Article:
What Everyone Should Know About Remote Workforce Management

The labor force today is clamoring about the benefits of a remote workforce. Whether it's low overhead or access to a global talent pool, there are many advantages. But do these perks outweigh the proven benefits of having a localized team working out of the same building? And if you do decide to build a remote workforce for your company, how do you manage your personnel?

A quick search of any job board will show that the number of remote positions is growing but still amount to only a small fraction of open positions. This observation could be interpreted as a sign that on-location work environments are still the way to go. However, once you understand the inner workings telecommuting, you'll see why so many people consider it the future of business. A 2018 study showed that 70% of professionals worldwide spend at least one day each week working remotely.

If you've always worked in a traditional office environment, the thought of rarely seeing your team in person can seem berserk. There are indeed reasons to want teams all in the same place, especially when it's time to brainstorm or host a company picnic.

Technology has made it possible to communicate with people hundreds of miles away effectively. Anyone with a smartphone can participate in a video chat. Enterprise-ready instant messaging systems are now secure, reliable, and robust in features. Other than shaking someone's hand or share a sandwich, there are few everyday business activities that can't be done through the internet.

That being said, managing a remote workforce requires a unique set of skills. Since you do not have a constant view of what your employees are doing, different practices are necessary to maintain relationships and accountability. Here are a few best practices when managing a digitally connected team.

Invest in Quality Communications Tools

With a remote workforce, you may not need to build a massive building to house the operations of your company. You do, however, need to provide quality digital communications tools. This toolbox might include a professional instant messaging app, such as Slack or Skype for Business. Some companies require employees to maintain their own PC, while others furnish laptops to help support security and efficiency.

Some employees like to work from home, but others thrive in a more professional setting. Consider offering co-working memberships to employees. By providing membership to a co-working space, you give your team access to amenities like quiet conference rooms, networking events, and business-level internet connections.  

Make Expectations Crystal Clear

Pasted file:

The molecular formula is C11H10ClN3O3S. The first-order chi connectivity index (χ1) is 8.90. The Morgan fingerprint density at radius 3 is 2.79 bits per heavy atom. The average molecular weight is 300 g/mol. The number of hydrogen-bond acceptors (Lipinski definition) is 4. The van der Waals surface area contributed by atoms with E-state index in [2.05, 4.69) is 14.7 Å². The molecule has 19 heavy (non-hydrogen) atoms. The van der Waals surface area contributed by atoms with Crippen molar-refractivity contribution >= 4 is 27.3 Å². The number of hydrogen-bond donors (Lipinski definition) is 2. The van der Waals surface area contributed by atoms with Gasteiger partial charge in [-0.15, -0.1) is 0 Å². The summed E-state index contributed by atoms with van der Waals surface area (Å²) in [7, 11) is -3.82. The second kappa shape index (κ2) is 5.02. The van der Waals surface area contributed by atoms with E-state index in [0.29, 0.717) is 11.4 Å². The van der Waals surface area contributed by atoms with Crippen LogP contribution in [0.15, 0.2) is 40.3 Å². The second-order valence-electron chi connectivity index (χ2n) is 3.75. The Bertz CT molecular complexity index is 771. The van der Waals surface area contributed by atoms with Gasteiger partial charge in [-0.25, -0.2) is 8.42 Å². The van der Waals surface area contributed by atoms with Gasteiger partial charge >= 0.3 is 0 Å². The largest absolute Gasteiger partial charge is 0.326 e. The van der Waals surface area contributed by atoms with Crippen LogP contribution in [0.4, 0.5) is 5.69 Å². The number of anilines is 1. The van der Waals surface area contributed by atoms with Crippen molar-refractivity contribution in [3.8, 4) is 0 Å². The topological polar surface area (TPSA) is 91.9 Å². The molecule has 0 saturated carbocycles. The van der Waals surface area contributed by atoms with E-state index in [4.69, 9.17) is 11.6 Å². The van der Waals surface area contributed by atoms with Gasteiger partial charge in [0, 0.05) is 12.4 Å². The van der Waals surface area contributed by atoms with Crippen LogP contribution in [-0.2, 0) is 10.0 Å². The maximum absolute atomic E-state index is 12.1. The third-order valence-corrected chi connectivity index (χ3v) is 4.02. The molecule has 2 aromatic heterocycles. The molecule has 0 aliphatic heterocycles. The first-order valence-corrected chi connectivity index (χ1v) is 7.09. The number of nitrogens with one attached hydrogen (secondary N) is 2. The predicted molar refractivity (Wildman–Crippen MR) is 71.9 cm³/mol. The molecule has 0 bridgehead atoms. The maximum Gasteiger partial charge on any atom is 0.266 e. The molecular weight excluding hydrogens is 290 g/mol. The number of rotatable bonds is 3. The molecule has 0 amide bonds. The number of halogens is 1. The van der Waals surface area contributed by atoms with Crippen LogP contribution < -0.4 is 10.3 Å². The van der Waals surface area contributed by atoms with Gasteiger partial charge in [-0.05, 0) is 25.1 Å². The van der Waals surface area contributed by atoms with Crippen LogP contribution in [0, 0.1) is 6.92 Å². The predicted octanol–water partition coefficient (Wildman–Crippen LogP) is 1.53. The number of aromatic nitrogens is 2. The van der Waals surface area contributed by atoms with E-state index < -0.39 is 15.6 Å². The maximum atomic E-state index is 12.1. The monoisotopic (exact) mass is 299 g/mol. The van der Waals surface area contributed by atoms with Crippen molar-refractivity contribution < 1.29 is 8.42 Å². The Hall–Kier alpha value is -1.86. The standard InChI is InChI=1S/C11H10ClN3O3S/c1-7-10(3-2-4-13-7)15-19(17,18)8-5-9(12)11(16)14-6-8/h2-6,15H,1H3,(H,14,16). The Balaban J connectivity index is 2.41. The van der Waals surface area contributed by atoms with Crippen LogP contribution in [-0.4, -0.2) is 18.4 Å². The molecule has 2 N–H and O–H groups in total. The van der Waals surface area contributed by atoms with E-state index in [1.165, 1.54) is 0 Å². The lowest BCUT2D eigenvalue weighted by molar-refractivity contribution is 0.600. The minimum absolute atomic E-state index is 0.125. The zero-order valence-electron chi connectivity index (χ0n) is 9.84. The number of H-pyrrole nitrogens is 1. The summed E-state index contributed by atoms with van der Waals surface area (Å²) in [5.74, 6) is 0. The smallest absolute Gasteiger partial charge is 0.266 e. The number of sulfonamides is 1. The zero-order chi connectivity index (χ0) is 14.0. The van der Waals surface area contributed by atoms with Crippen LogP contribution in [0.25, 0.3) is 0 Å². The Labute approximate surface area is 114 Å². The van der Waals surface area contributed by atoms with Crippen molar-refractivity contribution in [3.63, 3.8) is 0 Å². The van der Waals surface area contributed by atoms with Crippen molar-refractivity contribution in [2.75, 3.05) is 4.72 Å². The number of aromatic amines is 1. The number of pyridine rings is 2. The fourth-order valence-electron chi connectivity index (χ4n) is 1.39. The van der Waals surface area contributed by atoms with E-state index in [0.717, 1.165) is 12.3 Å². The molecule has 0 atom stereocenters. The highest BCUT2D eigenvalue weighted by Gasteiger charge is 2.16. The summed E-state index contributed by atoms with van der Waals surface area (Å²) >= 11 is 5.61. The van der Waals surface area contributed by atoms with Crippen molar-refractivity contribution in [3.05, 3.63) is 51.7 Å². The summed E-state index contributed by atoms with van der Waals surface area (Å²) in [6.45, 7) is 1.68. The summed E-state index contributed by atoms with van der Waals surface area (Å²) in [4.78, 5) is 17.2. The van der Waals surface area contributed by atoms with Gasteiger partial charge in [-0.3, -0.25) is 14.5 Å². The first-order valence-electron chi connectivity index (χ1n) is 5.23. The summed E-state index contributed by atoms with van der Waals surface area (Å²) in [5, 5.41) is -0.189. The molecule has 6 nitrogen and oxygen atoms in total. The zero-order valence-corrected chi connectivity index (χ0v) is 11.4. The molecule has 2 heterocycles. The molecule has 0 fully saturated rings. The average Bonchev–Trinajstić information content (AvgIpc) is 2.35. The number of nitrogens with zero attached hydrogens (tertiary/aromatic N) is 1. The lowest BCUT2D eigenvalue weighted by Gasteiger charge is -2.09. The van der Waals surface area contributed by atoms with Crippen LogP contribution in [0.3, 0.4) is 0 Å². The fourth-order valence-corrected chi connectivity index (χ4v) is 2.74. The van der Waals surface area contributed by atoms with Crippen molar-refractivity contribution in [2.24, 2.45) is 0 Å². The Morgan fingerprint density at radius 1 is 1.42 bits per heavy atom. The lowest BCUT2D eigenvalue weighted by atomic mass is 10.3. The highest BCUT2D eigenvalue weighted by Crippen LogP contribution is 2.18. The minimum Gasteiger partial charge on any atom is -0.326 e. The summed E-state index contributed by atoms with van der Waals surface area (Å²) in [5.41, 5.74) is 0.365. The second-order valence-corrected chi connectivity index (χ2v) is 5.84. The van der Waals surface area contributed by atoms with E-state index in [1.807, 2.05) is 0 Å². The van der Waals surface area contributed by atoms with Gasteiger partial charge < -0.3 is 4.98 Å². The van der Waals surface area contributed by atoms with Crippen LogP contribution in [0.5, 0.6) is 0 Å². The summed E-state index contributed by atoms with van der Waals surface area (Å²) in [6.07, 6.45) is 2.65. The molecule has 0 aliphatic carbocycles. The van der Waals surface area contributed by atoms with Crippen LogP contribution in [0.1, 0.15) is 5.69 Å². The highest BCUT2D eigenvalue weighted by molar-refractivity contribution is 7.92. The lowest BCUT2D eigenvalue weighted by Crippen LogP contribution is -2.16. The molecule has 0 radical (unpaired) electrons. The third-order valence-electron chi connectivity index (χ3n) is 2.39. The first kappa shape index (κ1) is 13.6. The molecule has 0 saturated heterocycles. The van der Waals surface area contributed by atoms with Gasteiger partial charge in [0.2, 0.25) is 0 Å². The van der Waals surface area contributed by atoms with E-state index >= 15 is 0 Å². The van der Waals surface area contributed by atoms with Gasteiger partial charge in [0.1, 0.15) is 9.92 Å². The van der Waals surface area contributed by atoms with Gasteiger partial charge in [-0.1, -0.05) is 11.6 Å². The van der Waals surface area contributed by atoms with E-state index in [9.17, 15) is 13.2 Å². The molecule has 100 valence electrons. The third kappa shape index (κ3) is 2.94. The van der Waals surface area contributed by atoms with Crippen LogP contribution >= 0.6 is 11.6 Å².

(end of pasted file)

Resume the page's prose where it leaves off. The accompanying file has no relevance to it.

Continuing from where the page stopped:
With a distributed team, setting the right expectations for every single task is crucial. It's not enough to pick up the phone and offer verbal instructions. A clear list of deliverables and deadlines must be saved online available to everyone involved. TandemHR advises "If the employee does not meet these expectations, remember to record the details and discuss them with the employee. If expectations are not met regularly, perhaps a remote work situation is not ideal for them."

Photo by Kaleidico on Unsplash

Photo by Kaleidico on Unsplash

Focus on Results-Based Projects

When you have a team that clocks in and out of the office every day, it can be tempting to associate good work with long hours. If you see employees at their desks from morning till night, there's a good chance they are working. With a team that telecommutes, you can't draw these same conclusions. Therefore it is crucial to structure projects around specific expected results, rather than dictate the number of hours that should be spent.

Instead of asking your team to spend eight hours working on website updates, tell them that you expect the entire site to be updated as soon as possible. If the project is finished quickly, then employees can move on to other priorities. Emily Morgan wrote on HuffPost, "Remote workers will not base their value in clocking in and out, but in the results they are able to produce.  They have the ability to develop their own scenarios to tackle the demands of their job because of this value shift."

Be Intentional About Building Relationships

Some people can build digital rapport more easily than others. It's crucial to build elements into your management structure that help everyone feel like a part of the team. Advise supervisors to bring up fun, non-work related topics at least once per week to help people feel personally connected. Think of it as the virtual "water cooler" conversation.

Dr. Kim Turnage, co-author of the book Managing to Make a Difference, says building relationships and a positive culture must on the very first day: “Ensure there is both a team onboarding activity and time that the new employee spends with each team member one-on-one,” she says. “We have found that a structured get-to-know-you exercise can help facilitate and jump-start relationships.”